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How Do Birds Mate

You'll Be Perplexed as Well as Fascinated to Know How Birds Mate

It's a well- known fact that birds are monogamous―at least, the most of them. What most people don't know is how they mate, and that's exactly what we will explain in this article.
Aastha Dogra
Last Updated: Mar 7, 2018
Almost 90 percent of the birds are believed to be monogamous by nature, i.e., they have the same mate all through the mating season. Some birds are even believed to stay with the same partner throughout their lives. Though there are certain species that practice polyandry and polygyny, their percentage is very small.
Monogamous behavior is primarily seen in species like geese, eagles, swans, doves, robins, and owls. In some of these species, male birds fully participate in baby care along with the females. It is believed to be the main reason why most birds stick to a single partner.
Reproductive Organs
Male birds produce sperms through the two testes that are located near their kidneys. During the breeding season, the size of their testes increases considerably. Birds of both genders have an opening known as cloaca, which they use during the mating ritual. When the sperms are produced, they move to this opening and are stored there till insemination takes place. As in the case of testes in male birds, the ovaries of the female birds increase in size during the breeding season and produce more ovum.
In certain species, like swans, kiwis, ostriches, ducks, and geese, males have a penis which can be retracted back into their body. These birds mate in water, so the retractable penis comes handy, as it ensures that the sperms do not get wasted in water.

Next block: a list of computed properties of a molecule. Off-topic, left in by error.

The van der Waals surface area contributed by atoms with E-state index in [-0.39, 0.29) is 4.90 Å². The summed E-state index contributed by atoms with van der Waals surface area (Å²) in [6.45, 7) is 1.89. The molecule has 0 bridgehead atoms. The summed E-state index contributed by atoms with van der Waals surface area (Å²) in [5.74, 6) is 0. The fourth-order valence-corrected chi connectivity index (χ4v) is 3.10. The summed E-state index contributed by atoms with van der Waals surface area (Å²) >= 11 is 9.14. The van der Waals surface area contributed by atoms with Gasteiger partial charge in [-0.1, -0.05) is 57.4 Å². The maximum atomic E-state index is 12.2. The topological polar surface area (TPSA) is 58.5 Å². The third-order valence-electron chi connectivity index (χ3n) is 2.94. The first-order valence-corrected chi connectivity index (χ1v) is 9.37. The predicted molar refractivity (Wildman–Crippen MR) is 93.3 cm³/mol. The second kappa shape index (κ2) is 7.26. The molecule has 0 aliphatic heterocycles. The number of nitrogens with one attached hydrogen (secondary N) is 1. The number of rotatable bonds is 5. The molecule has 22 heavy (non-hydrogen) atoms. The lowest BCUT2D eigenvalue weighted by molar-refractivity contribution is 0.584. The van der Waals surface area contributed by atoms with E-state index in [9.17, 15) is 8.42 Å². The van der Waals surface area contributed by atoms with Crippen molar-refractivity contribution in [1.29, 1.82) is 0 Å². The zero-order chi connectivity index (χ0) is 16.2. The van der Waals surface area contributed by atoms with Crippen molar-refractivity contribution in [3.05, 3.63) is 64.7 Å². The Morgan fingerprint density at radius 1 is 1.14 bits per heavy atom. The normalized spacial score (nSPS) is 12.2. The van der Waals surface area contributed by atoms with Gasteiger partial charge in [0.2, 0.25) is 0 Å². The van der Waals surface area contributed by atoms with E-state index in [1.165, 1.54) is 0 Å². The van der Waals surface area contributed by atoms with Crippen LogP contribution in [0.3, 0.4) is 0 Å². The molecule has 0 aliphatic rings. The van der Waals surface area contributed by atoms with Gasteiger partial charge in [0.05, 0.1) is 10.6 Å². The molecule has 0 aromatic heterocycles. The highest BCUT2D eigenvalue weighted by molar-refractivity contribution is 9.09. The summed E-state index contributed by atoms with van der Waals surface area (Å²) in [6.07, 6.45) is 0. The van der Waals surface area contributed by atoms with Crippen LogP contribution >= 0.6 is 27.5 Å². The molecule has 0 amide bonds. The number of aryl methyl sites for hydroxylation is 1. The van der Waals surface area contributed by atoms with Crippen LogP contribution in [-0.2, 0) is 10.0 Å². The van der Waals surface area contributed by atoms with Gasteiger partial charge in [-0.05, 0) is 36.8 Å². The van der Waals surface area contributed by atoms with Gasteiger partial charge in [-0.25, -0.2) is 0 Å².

Mating Process
The mating of all kinds of birds starts with courtship, wherein the male bird tries to woo the female. During the courtship period, the male bird resorts to singing as well as dancing (tail drumming) in order to attract the female bird. To show her willingness, the female changes the position of her tail and keeps it to the side. This is an indication that she wants the male bird to stand behind her for mating.
For the actual act, the male positions his cloaca in proximity to that of the female's cloaca so that the sperms can enter the female bird. The cloacas of both the male and female are pressed tightly together at this juncture in what is termed as a 'cloacal kiss'. It ensures that the sperms pass through smoothly.
Once the sperms enter the female bird, they are stored till the time the eggs come out of the ovaries of the female bird. Some species of birds can store the sperm for only about a week, while others store them for hundred days. When eggs fall out from the ovaries, they are fertilized by the stored sperms. These fertilized eggs are then laid by the female bird through the same opening, i.e., cloaca.
Biologically, it is not important for birds to mate frequently as the sperm is stored inside the female bird for a long time. Still, birds copulate a number of times during the breeding season as hormones play havoc with their system and they experience an undeniable urge to have sex.
Post mating, when the eggs are laid, the young ones grow inside the eggs, and to aid this process the male and female take turns incubating them. Finally, one day the eggs are hatched and small baby birds come out from them.
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